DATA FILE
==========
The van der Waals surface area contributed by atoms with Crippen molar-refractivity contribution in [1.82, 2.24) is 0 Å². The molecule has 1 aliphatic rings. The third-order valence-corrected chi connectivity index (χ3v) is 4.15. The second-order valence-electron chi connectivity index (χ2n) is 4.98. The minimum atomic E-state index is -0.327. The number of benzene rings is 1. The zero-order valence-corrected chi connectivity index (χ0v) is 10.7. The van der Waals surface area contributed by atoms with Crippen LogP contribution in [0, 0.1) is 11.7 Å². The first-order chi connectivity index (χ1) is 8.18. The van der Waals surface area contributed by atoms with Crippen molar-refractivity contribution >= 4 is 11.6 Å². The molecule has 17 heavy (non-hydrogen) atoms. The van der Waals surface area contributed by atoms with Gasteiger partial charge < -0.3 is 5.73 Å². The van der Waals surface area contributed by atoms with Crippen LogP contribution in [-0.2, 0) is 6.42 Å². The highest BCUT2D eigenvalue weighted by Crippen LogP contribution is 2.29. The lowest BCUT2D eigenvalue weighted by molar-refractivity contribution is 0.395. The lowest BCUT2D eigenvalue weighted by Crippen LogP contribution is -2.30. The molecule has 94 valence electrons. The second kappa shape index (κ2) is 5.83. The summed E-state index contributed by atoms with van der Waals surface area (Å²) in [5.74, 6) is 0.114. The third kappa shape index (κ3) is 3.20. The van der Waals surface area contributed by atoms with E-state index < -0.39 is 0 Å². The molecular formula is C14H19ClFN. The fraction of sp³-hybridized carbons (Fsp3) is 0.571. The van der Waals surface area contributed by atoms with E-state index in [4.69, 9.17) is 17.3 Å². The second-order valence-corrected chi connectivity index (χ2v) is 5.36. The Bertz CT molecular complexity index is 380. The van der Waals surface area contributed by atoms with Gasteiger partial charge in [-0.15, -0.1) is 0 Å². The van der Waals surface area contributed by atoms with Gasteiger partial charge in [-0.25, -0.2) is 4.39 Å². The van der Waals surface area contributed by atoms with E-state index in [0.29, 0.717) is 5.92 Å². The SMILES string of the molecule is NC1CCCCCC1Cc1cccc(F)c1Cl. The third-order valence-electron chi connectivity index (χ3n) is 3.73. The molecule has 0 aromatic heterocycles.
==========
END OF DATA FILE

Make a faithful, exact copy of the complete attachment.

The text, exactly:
The van der Waals surface area contributed by atoms with Crippen molar-refractivity contribution in [1.82, 2.24) is 0 Å². The molecule has 1 aliphatic rings. The third-order valence-corrected chi connectivity index (χ3v) is 4.15. The second-order valence-electron chi connectivity index (χ2n) is 4.98. The minimum atomic E-state index is -0.327. The number of benzene rings is 1. The zero-order valence-corrected chi connectivity index (χ0v) is 10.7. The van der Waals surface area contributed by atoms with Crippen LogP contribution in [0, 0.1) is 11.7 Å². The first-order chi connectivity index (χ1) is 8.18. The van der Waals surface area contributed by atoms with Crippen molar-refractivity contribution >= 4 is 11.6 Å². The molecule has 17 heavy (non-hydrogen) atoms. The van der Waals surface area contributed by atoms with Gasteiger partial charge < -0.3 is 5.73 Å². The van der Waals surface area contributed by atoms with Crippen LogP contribution in [-0.2, 0) is 6.42 Å². The highest BCUT2D eigenvalue weighted by Crippen LogP contribution is 2.29. The lowest BCUT2D eigenvalue weighted by molar-refractivity contribution is 0.395. The lowest BCUT2D eigenvalue weighted by Crippen LogP contribution is -2.30. The molecule has 94 valence electrons. The second kappa shape index (κ2) is 5.83. The summed E-state index contributed by atoms with van der Waals surface area (Å²) in [5.74, 6) is 0.114. The third kappa shape index (κ3) is 3.20. The van der Waals surface area contributed by atoms with E-state index < -0.39 is 0 Å². The molecular formula is C14H19ClFN. The fraction of sp³-hybridized carbons (Fsp3) is 0.571. The van der Waals surface area contributed by atoms with E-state index in [4.69, 9.17) is 17.3 Å². The second-order valence-corrected chi connectivity index (χ2v) is 5.36. The Bertz CT molecular complexity index is 380. The van der Waals surface area contributed by atoms with Gasteiger partial charge in [-0.15, -0.1) is 0 Å². The van der Waals surface area contributed by atoms with Gasteiger partial charge in [-0.25, -0.2) is 4.39 Å². The van der Waals surface area contributed by atoms with E-state index in [0.29, 0.717) is 5.92 Å². The SMILES string of the molecule is NC1CCCCCC1Cc1cccc(F)c1Cl. The third-order valence-electron chi connectivity index (χ3n) is 3.73. The molecule has 0 aromatic heterocycles.